- Finance charges: The payday loan company cannot charge check-cashing fees in excess of 3% of the face amount of the check, or $5, whichever is greater, for public assistance or federal checks. They cannot charge personal check-cashing fees in excess of 10% of the face amount of the personal check or $5, whichever is greater. Finally, for all other checks, the limit is 5% of the face amount of the check, or $5, whichever is greater.
Although Rhode Island permits payday lending, Gov. Gina Raimondo declared a plan to rein in predatory payday lenders after the Rhode Island Advisory Committee to the U.S. Commission on Civil Rights listened to testimony on payday loans in April 2018. Based on this briefing, the state is currently examining a change to the interest rate to cap it at a 36% APR.
Payday loans aren’t recommended, except as a true last-ditch resort. There are many better alternatives to payday loans instead, even if you have poor credit.
Tips to tackle debt in Rhode Island
Forget the overpriced payday loans. There are several other ways to tackle burdensome debt, including debt consolidation, refinancing and balance transfers.
Consolidate your debt
If you have multiple debts to manage, consolidating your debt into one payment with a debt consolidation loan can help you to keep track of your finances and might lead to paying off your debts faster. With a consolidation loan, you use the new loan to pay off your debts and you’re left with one fixed-rate, fixed-term loan to manage.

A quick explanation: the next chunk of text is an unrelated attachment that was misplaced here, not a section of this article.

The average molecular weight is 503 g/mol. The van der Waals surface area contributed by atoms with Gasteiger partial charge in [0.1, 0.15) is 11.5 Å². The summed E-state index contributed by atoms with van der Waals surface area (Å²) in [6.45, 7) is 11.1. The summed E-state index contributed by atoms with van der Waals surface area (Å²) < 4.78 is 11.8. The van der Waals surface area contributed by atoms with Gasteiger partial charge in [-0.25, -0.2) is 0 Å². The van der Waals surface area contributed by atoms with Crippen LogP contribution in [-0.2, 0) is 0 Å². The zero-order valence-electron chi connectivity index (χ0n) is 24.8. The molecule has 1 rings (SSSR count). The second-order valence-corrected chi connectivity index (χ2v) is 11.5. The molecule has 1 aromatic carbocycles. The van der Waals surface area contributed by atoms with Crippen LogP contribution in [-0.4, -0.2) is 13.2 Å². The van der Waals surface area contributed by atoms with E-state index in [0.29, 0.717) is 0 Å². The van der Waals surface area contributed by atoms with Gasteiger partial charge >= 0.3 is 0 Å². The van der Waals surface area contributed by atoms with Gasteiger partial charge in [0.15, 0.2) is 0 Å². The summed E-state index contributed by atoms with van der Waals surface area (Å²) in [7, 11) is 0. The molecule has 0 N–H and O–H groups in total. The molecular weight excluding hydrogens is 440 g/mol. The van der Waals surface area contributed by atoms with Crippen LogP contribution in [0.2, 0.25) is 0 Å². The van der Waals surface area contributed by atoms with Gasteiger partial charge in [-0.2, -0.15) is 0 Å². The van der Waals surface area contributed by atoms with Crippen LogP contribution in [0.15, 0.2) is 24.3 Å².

Depending on the interest rate and your creditworthiness, you could also save money. Here are some things to consider:
- Credit score: Some personal loans require that you have a “good or better” credit score to be approved.
- Fees: Some personal loans charge origination fees, late fees or prepayment penalties. Make sure you read the fine print and know all of your terms before you sign on the dotted line.
- Rates: Ideally, you want to find a loan that offers a lower rate than the debts you are consolidating. To be sure you’re getting the best deal, compare multiple offers from lenders. A good place to start with is your local credit union before researching options from online lenders.
Use a balance transfer card
A balance transfer moves your higher interest debts to a credit card that has a lower APR. Some balance transfer cards have a 0% introductory rate, typically for 12 to 21 months, giving you time to pay off your debt without incurring additional interest charges.
A balance transfer isn’t the right solution for everyone, though. Be sure to check the terms and conditions of the card offer for more details. Here are some important factors to consider:
- Fees: Most card issuers charge a balance transfer fee. An issuer may charge a 3 to 5% fee on the amount you are transferring.